By DAVID DUPONT BG Independent News Bowling Green State University President Mary Ellen Mazey announced today that she will step down as of Dec. 31. She plans to continue in another role at BGSU. “I can’t get a new wardrobe,” said Mazey, who always dresses in orange and brown. In the past she has said that she would stay until the current capital campaign is completed, and told the Board of Trustees that she would do whatever is needed to help reach the $200 million goal. The announcement came at Friday’s meeting of the BGSU Board of Trustees. Mazey, 68, has been president for six years. The trustees named Provost Rodney Rogers to be interim president. Trustee Betty Montgomery said that she had told the trustees before she would retire, and “we said ‘no.’” Mazey said that last year she floated the idea of retiring a year early. Her contract runs through 2019. In announcing her decision, Mazey said the death earlier this fall of Steve Krakoff, the vice president for Capital Planning and Campus Operations, got her thinking.  Krakoff in his work on the campus master plan “literally built the future of BGSU’s future.” She reflected what has been accomplished in her time. That included completing the campus’ master plan, which involved building new buildings, and renovating others including the oldest buildings on campus, as well as upgrading many of the classrooms. The university has increased enrollment and retention, and brought in more academically prepared students. Mazey also cited BGSU’s receiving the first NCAA award for diversity for the We Are One Team initiative. That’s gratifying because the project was launched and run by students, and students are the heart of BGSU. She said she decided now was time to have a schedule with more flexibility, though she later scoffed at the idea that she would work less than full time, though “full time” will mean a reduction in hours. Mazey also helped resolve a long standing labor dispute by signing the first collective bargaining agreement between the BGSU Faculty Association and the university. A second agreement was reached last year in a process marked by cooperation and good feelings. She said her relationship with union president David Jackson was a model. Jackson said after the meeting that they would meet monthly. While a contract provides a framework, relationships are still important, he said. “She knew that before I…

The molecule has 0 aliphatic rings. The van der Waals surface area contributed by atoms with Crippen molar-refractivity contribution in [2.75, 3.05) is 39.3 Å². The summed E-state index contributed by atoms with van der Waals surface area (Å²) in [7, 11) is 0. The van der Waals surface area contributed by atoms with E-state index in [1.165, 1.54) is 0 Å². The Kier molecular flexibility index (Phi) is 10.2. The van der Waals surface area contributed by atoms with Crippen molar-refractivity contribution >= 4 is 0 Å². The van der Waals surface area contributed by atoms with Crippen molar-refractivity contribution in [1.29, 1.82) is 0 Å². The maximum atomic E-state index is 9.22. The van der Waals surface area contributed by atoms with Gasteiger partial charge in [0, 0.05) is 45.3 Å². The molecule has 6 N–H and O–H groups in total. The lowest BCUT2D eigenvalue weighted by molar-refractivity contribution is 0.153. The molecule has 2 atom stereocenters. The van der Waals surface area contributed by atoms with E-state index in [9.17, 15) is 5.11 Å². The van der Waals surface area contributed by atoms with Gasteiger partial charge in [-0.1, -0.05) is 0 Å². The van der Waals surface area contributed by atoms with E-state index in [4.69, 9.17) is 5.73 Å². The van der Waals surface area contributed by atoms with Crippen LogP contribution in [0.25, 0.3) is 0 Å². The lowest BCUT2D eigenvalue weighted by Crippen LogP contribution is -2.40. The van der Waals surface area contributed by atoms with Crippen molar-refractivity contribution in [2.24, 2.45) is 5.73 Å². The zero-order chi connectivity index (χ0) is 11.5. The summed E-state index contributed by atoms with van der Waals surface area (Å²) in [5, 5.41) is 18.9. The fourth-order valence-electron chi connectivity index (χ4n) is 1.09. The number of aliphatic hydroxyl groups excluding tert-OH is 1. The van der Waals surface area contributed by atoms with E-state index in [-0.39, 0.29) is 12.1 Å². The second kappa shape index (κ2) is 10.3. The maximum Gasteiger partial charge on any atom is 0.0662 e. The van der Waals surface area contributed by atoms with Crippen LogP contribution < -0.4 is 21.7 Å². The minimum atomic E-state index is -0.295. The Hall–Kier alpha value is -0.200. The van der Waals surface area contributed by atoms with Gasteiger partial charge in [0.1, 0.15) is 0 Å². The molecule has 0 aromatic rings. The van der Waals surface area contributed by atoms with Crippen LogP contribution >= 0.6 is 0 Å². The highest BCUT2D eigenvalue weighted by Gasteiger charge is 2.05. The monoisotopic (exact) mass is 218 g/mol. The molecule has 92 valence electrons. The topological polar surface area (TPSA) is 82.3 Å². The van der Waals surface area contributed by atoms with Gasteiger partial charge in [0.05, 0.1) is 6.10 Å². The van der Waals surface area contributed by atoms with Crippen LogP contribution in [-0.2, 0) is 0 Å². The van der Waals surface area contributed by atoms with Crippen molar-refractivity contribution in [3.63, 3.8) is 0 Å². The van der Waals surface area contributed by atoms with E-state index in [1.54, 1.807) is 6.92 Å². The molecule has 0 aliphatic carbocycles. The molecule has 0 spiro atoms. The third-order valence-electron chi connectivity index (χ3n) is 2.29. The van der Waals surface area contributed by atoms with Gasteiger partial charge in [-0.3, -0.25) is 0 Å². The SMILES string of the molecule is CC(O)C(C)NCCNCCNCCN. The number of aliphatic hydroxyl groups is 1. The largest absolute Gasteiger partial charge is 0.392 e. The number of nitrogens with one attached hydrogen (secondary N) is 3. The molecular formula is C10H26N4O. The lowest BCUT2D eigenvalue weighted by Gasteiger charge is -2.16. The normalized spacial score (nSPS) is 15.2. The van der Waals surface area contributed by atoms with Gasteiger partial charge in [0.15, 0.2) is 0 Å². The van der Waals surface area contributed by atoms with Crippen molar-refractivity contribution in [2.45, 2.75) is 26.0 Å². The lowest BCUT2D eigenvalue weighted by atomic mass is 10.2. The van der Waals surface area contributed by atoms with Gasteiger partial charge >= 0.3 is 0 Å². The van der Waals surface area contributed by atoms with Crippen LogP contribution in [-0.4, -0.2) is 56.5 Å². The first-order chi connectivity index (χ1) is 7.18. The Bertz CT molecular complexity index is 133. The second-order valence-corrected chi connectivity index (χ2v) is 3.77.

BGSU trustees raise president’s pay, approve new school, & appropriate funds for Maurer Center, real estate purchases